Sweeping budget sequestration. A complete shutdown of the federal government. Fiscal year 2013 was tough for federal funding of conservation programs, which saw sustained cuts and more uncertainty. But a series of bipartisan breakthroughs in late 2013 and early 2014, namely the passage of a two year budget outline and the subsequent passage of the Omnibus Appropriations Bill, restored regular order to the appropriations process for the foreseeable future and also prioritized federal conservation program spending in fiscal year 2014. Despite the return to budgetary normalcy implemented by the Omnibus Appropriations Bill of 2014, however, the TRCP still faces an uphill battle as it works within the confines of an extremely frugal spending environment on conservation spending for 2015 and beyond.
As appropriators work toward crafting a budget deal for fiscal year 2015, the TRCP is fully engaged to ensure full and fair funding to vital conservation programs.
As we move toward a crucial time in the appropriations process, the TRCP continues to bring the voice of sportsmen to bear on the importance of robust funding for fish and wildlife habitat conservation programs. Ensuring that Congress and the Obama administration understand the economic importance of America’s outdoor recreation and the link between that economy and our investment in conservation is of paramount importance.
In January of 2014, Congress passed a comprehensive Omnibus Appropriations Bill for the remainder of fiscal year 2014, marking a significant step toward returning to a normal budget and appropriations process. The TRCP was instrumental in ensuring increased funding to a number of key conservation programs, including the Land and Water Conservation Fund, North American Wetlands Conservation Act, and the State and Tribal Wildlife Grants program, each of which had been proposed for dramatic funding reductions. The National Wildlife Refuge System also received a healthy 4 percent increase in funding, bringing the total dollar amount from $454 million to $472 million.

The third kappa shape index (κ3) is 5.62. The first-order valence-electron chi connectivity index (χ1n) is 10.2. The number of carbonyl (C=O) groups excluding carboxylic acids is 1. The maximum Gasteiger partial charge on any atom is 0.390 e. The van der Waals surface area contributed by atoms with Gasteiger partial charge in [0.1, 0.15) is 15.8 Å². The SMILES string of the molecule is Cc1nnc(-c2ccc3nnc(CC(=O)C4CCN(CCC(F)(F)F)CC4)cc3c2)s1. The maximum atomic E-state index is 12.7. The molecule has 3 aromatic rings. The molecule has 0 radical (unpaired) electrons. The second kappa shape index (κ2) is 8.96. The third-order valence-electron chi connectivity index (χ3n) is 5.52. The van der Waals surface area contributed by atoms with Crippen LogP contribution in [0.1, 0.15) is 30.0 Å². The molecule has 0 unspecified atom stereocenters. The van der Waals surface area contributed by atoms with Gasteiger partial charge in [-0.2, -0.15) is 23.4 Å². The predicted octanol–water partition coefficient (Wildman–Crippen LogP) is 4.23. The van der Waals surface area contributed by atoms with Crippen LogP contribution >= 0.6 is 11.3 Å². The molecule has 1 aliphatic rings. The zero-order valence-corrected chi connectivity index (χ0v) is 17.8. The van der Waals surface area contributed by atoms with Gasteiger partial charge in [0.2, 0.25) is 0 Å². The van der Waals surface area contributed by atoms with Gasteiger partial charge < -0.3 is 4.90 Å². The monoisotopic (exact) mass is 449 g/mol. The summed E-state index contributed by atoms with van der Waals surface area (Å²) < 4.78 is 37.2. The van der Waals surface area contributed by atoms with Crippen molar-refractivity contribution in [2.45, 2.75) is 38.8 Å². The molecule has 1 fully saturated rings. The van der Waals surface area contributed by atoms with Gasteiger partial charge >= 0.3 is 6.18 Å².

Sportsmen must remain vigilant, as it would be incredibly easy for elected officials to revert back to old habits. In the near future, we face a variety of funding challenges, including the depletion of US Forest Service conservation accounts due to the phenomena often referred to as fire borrowing and the rising cost of wildfire suppression. The TRCP has been highly engaged in supporting The Wildfire Disaster Funding Act to cultivate increased budgetary adaptability to more effectively fund wildfire suppression while simultaneously restoring effective forestry management programs that ensure healthy wilderness and habitat throughout the United States. The TRCP will continue working to unite organizations and individuals behind a shared belief that investments in natural resource conservation and outdoor recreation are vital to the future of our great nation.
TRCP’s new communications and operations associate grew up in wildfire country—now in D.C., she’s experiencing the impacts of fire in a completely different way. Read Full Story on the TRCP Website
Today, we celebrate 113 years of kids holding their first fish, birds finding a safe haven for nesting, boots getting muddy just miles outside the city, and conservation advancing on 560 National Wildlife Refuges across the country. Read Full Story on the TRCP Website
Sportsmen and -women understand that the LWCF is essential to the future of hunting and fishing in the U.S. Speak up in support of the LWCF. Take Action
Sportsmen’s coalition launches CRPworks.org, an online hub for information and action supporting improvement of the Farm Bill’s Conservation Reserve Program Read More
New visual data will help sportsmen, plus state and federal agencies, prioritize the conservation needs of Arizona's favorite hunting and fishing areas Read More
America’s 640 million acres of federal public lands are the backbone of our rich outdoor heritage. However, some would sell off YOUR public lands to the highest bidder and close off sportsmen’s access forever. Download the Report
A 50-year legacy of increased access and improved habitat. Download the Report